Clinical law updates
On these pages I discuss the clinical law on which our nursing and medical staff rely when caring for our patients.
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Mr Robert Wheeler, director, department of clinical law
Virtual consultation, actual peril
Without doubt there are benefits from virtual practice. The markedly improved attendance at multidisciplinary meetings is testament to that. Finally one can properly see the images and the histology. Many clinical assessments can also be achieved by a remote consultation properly and safely, with unfathomable savings for climate and convenience. Whilst the central function of the consultation with a patient is to provide thorough clinical evaluation, it is often possible to avoid physical examination, and in those circumstances unexpected benefits accrue.
But few incidental advantages lack an obverse face, and in a judgement earlier this year the court in Devon Partnership NHST v Secretary of State for Health & Social Care scrutinised government guidance prepared for use only in the current pandemic.
This guidance indicated that remote consultation would be sufficient for the purposes of making a mental health assessment, which could ultimately lead to compulsory detention in hospital. The court’s scrutiny was prompted by the Trust’s application for a declaration (amongst others) that a remote examination was ‘...deemed sufficient to fulfil...’ the longstanding statutory requirement that the doctor has ‘personally examined’ the patient before completing documents supportive of detention. Counsel for the Trust explained to the court that the Secretary of State’s guidance had not provided certainty of lawfulness to professionals and the public, and that clinicians and Trusts were generally concerned that the guidance might lead them unwittingly, wrongly, to detain a patient.
Unusually, both parties agreed from the outset that the declaration was required. Since the normally ‘opposing’ counsel were on this occasion in agreement, a third barrister was engaged by the court to ensure that all possible contrary arguments could be considered during the case.
Courts are usually unable to give advisory theoretical opinions on how statutes are interpreted. However, since the declaration being sought was a real (as opposed to academic) question, the Trust had a real interest in the matter, and the court (thanks to three counsel) had heard proper argument, the hearing was justified.
The level of clinical detail examined by the court was revealed in the judgement, and is applicable far beyond mental health practice. Reasons were given why ‘proper examination’ might require physical presence. Body language needs to be read, non-verbal cues picked up, and diagnostic aids such as tremor or the signs of self-harm elicited. The self-evident diagnostic benefits of temperature and blood pressure measurement were noted. A sense of smell, only feasibly available during an encounter in person, was highlighted as a means of detecting alcohol or poor personal hygiene. Consideration was given to tests of proprioception, amongst other psychiatric signs and symptoms that may reflect medical conditions.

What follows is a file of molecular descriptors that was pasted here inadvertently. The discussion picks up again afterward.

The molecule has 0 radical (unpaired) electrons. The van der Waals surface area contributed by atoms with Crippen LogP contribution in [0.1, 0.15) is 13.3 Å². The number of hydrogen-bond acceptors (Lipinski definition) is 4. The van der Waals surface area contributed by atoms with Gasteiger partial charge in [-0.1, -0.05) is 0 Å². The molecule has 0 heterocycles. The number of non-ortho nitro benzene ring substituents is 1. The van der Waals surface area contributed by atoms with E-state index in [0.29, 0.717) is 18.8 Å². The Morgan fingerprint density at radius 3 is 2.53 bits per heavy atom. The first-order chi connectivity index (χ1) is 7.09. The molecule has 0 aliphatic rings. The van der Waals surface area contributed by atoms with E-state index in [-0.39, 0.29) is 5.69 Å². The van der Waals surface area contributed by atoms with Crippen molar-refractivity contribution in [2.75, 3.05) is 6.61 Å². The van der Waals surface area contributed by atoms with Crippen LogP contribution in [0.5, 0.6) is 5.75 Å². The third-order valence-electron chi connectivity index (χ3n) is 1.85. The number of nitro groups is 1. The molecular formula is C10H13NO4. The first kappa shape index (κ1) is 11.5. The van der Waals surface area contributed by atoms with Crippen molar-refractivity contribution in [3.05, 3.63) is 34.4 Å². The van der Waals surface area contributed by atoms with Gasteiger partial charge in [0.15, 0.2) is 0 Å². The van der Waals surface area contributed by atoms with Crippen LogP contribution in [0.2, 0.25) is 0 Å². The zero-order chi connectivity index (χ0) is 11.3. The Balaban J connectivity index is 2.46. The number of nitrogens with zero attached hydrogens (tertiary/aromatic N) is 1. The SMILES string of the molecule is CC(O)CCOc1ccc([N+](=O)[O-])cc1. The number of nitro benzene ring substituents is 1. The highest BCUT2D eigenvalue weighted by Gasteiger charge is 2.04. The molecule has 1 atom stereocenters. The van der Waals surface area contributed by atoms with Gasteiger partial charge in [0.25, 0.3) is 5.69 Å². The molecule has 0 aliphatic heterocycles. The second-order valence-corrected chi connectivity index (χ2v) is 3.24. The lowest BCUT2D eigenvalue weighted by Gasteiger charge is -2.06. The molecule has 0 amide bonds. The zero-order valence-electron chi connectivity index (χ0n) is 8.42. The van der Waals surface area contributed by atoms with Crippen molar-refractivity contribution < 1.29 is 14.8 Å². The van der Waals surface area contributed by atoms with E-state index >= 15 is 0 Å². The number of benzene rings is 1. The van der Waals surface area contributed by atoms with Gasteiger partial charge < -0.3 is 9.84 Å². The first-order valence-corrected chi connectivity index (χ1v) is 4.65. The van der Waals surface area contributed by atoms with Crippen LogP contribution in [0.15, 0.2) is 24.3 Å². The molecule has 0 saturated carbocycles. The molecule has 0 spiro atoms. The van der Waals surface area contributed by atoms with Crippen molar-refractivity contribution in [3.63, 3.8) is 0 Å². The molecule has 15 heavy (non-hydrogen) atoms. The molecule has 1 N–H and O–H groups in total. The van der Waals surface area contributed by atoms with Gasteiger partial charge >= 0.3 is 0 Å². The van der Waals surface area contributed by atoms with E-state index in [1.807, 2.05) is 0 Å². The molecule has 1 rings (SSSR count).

The court had no doubt (at the very least in the context of the Mental Health Act) that Parliament understood that physical examination of a patient necessarily involved the physical presence of the examining doctor. It also found, as a fact, that a psychiatric assessment may often depend on much more than simply listening to what a patient says. It may involve a physical examination in order to rule out differential diagnoses.
‘It is no answer to say that it should be up to the examining doctor to decide (in advance of the consultation) when physical attendance is necessary, because without the cues that could only be picked up from a face-to-face assessment, the doctor might wrongly conclude that physical attendance was not required’.
We should fully acknowledge that this was a judgement founded upon a question about an assessment that could result in a person losing their liberty. The Mental Health Act addresses a particular problem that arose decades ago, when doctors certified patients as liable to detention without physically attending on them. That was why Parliament provided a remedy: requiring personal examination by the person whose recommendation for detention was being relied upon.
Even in the setting of a pandemic, neither Parliament nor the regulators have modified or relaxed clinical standards. Whilst NHS England has provided detailed advice for clinicians and patients on conduct and safeguards for remote consultations, the guidance from the GMC and other regulators has explicitly avoided modifying standards of care. Rather, the principles it has advanced are ‘underpinned by existing standards and guidance from professional and system regulators’. These explore, for example, remote prescribing and provide ten ‘key principles’ for virtual consultations, but do not contemplate a relaxation of the need to examine the patient, where required to make an ‘adequate clinical assessment’.
Although most of us are not constrained by a statutory rule to examine our patients, the lessons that can be drawn from Devon v SSH&SC are easily and obviously applicable to the assessment of physical illness. We need to remain alert to the perils of missing on a screen something that would be self-evident, easily ascertained, in person.
Department of clinical law, February 2021